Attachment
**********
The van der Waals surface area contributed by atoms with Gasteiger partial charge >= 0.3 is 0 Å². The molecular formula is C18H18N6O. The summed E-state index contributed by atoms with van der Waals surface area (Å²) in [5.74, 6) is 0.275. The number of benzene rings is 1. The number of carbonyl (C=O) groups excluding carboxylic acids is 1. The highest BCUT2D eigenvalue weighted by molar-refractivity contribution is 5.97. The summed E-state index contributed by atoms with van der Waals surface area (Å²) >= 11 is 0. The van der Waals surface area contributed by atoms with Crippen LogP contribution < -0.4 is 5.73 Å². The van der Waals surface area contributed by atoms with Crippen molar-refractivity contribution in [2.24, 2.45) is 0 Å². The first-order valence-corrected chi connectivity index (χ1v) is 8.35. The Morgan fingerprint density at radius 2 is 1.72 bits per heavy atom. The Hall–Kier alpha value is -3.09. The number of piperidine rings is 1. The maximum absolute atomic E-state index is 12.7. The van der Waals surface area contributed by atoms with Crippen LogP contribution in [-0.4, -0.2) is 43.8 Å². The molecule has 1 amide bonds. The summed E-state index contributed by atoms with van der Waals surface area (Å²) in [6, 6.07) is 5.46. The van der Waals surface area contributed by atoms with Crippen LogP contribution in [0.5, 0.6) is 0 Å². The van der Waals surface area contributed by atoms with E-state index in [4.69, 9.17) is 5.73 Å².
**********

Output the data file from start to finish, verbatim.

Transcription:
The van der Waals surface area contributed by atoms with Gasteiger partial charge >= 0.3 is 0 Å². The molecular formula is C18H18N6O. The summed E-state index contributed by atoms with van der Waals surface area (Å²) in [5.74, 6) is 0.275. The number of benzene rings is 1. The number of carbonyl (C=O) groups excluding carboxylic acids is 1. The highest BCUT2D eigenvalue weighted by molar-refractivity contribution is 5.97. The summed E-state index contributed by atoms with van der Waals surface area (Å²) >= 11 is 0. The van der Waals surface area contributed by atoms with Crippen LogP contribution < -0.4 is 5.73 Å². The van der Waals surface area contributed by atoms with Crippen molar-refractivity contribution in [2.24, 2.45) is 0 Å². The first-order valence-corrected chi connectivity index (χ1v) is 8.35. The Morgan fingerprint density at radius 2 is 1.72 bits per heavy atom. The Hall–Kier alpha value is -3.09. The number of piperidine rings is 1. The maximum absolute atomic E-state index is 12.7. The van der Waals surface area contributed by atoms with Crippen LogP contribution in [-0.4, -0.2) is 43.8 Å². The molecule has 1 amide bonds. The summed E-state index contributed by atoms with van der Waals surface area (Å²) in [6, 6.07) is 5.46. The van der Waals surface area contributed by atoms with Crippen LogP contribution in [0.5, 0.6) is 0 Å². The van der Waals surface area contributed by atoms with E-state index in [4.69, 9.17) is 5.73 Å².